Third baseman Aramis Ramirez played only 92 games last year due to a knee injury and put up the worst offensive numbers of his career. Now healthy, Ramirez is keying the Milwaukee Brewers at the plate and in the field.
Brewers third baseman Aramis Ramirez is hitting .440 with six RBI in the first six games of the season, but it's his defense that has impressed manager Ron Roenicke.
Jeffrey Phelps / Associated Press
By Andrew Gruman
MILWAUKEE -- By this time last year, Aramis Ramirez was already on the disabled list. Little did anyone know just how much the knee sprain he aggravated sliding into second base in the fourth game of the season would impact the Brewers.
Ramirez playing as a shell of himself and Ryan Braun missing a good portion of the season took the middle of Milwaukee's order out of the equation. Limited to just 92 games, Ramirez hit .283 with 12 home runs and 49 RBI in 2013.
What a healthy Ramirez can bring to the Brewers has been on display early on in 2014, as the veteran third baseman is hitting .440 with six RBI in the first six games of the season. Ramirez didn't drive in his sixth run of 2013 until May 11.
"I feel pretty good," Ramirez said. "I worked hard this offseason, I worked hard in spring training to get my knee back to 100 percent and right now I feel pretty good.
"You take three or four (in the batting order) out of any major-league team and it is going to hurt. I don't care who you are. I don't care if you have the best lineup in baseball."
While his production at the plate has provided enough evidence to show the knee is in a much better place than it was last year, a diving stop and subsequent throw from his knees to rob Andrelton Simmons of a base hit in the opening series might have been the most convincing sign.
"He can hit," Brewers manager Ron Roenicke said. "He gets people on base and he understands what to do. I was really happy with him making a couple of dives on the field. When he's feeling that way, he's really good -- not just offensively, but he really helps us defensively."
Braun and Ramirez only played together in 30 games in 2013, as the Brewers naturally struggled to replace the production usually provided by the duo. In the 82 games Ramirez didn't play third base last season, his replacements hit .218 with just nine home runs and 34 RBI.
The Brewers were hit in the cleanup spot as well, as they got a .225 batting average and 11 home runs and 38 RBI when Ramirez was out of the lineup.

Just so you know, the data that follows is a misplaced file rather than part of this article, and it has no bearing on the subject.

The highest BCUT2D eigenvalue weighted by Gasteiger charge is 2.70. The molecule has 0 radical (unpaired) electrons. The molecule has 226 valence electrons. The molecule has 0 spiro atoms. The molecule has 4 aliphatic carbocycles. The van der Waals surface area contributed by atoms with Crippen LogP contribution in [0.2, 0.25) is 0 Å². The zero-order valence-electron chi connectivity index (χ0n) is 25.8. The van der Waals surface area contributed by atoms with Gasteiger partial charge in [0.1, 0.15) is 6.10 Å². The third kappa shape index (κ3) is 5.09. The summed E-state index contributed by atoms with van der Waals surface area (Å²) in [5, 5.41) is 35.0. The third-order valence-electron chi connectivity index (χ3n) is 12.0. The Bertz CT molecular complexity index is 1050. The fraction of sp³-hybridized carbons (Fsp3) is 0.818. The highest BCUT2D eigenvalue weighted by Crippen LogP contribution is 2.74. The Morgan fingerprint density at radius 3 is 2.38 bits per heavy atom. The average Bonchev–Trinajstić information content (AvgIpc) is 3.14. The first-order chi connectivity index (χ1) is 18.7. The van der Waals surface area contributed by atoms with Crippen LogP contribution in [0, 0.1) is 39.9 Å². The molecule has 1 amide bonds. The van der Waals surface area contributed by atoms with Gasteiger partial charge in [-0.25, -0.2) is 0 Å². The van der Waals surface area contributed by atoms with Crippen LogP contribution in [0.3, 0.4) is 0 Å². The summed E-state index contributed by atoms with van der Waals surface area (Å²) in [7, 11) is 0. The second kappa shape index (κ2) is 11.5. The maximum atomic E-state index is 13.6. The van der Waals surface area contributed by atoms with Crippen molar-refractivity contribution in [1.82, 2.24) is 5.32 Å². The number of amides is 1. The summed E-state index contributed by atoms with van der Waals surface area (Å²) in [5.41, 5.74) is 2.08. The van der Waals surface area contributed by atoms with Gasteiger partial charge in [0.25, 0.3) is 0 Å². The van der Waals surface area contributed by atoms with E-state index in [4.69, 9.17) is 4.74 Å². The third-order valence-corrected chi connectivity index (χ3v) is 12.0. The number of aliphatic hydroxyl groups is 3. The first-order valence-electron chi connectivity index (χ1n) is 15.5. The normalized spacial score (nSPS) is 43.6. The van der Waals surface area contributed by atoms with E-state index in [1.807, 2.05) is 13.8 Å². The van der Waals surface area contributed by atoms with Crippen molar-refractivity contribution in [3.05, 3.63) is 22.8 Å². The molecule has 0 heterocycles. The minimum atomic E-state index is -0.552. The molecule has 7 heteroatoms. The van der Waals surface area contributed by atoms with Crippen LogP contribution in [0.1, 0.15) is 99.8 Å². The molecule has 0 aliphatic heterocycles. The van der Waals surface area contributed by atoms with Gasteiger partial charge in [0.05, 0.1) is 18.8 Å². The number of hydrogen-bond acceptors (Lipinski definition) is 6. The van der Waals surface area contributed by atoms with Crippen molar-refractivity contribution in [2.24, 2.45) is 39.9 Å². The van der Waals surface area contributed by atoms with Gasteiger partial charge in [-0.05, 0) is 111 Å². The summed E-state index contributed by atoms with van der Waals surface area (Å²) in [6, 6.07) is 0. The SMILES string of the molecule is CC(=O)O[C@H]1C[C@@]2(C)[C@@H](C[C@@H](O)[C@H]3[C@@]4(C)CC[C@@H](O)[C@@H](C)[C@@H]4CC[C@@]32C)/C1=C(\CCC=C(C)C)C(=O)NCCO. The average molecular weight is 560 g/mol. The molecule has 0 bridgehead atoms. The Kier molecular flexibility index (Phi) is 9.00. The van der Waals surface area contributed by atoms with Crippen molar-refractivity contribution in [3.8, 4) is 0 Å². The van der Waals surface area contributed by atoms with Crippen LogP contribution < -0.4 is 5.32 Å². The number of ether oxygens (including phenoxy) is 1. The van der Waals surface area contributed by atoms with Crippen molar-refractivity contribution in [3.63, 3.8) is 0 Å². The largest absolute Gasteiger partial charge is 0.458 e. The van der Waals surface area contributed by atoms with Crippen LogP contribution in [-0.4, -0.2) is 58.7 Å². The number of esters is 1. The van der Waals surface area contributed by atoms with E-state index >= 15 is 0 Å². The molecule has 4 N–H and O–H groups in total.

"We lost 600-some at-bats from Aramis and Braun last year," Brewers general manager Doug Melvin said. "That's from the three and four hitters. That's not losing 600-some at-bats from your seven and eight hitters. Our star players have to perform. And they know that. They know if they have good years we have a better chance of competing."
That's why Ramirez's quick start to the season has been encouraging because of how badly the Brewers need him to produce like his usual self. Ramirez is a notorious slow starter for his standards, as he entered this season a career .258 hitter in April.
Having a productive Ramirez in the lineup will be even more vital to Milwaukee if Braun continues to battle the thumb injury that has nagged him for almost a full year.
"It's just going to add that much more offense to our lineup," Brewers right-hander Yovani Gallardo said. "We're a good ballclub all around. Having him at third is awesome. At 100 percent, he's going to be able to get to those ground balls he wasn't able to get last year."
Ramirez displayed confidence in his ability to return to form when he reported to spring training, but nobody knew how he'd bounce back from the worst statistical year of his career at 35 years old.
Though it's been a small sample size, the knee injury seems to have been the only reason for the dip in Ramirez's numbers in 2013.
"It's just hard to play when you're not healthy," Ramirez said. "You can see that on guys like (Albert) Pujols. He hit .260. That's not Pujols. It doesn't matter where you play, if you're not healthy, you're not going to play the way you're supposed to. That's the bottom line."
Not only does Ramirez provide the Brewers with a big bat in the middle of the lineup, but also his presence allows guys like Carlos Gomez and Jonathan Lucroy to hit elsewhere in the order. That gives Milwaukee a much deeper lineup.
"He's a big RBI producer, so when that guy gets going, he's a big help," Lucroy said. "He's obviously one of our biggest weapons, so hopefully he can keep it going."
Brewers closer Francisco Rodriguez described Ramirez's quick start to the season and the fact he appears healthy as "a sigh of relief."
"You know all the incidents we went through last year," Rodriguez said. "A lot of our key players weren't healthy at all. The kids that came up from Triple-A did a tremendous job. Now this year is a different year. We are going to put that behind us.
"Our expectations are really high because we know what we're capable of doing. We have a great lineup and the key -- if the big boys stay healthy, it's going to be a fun year for us."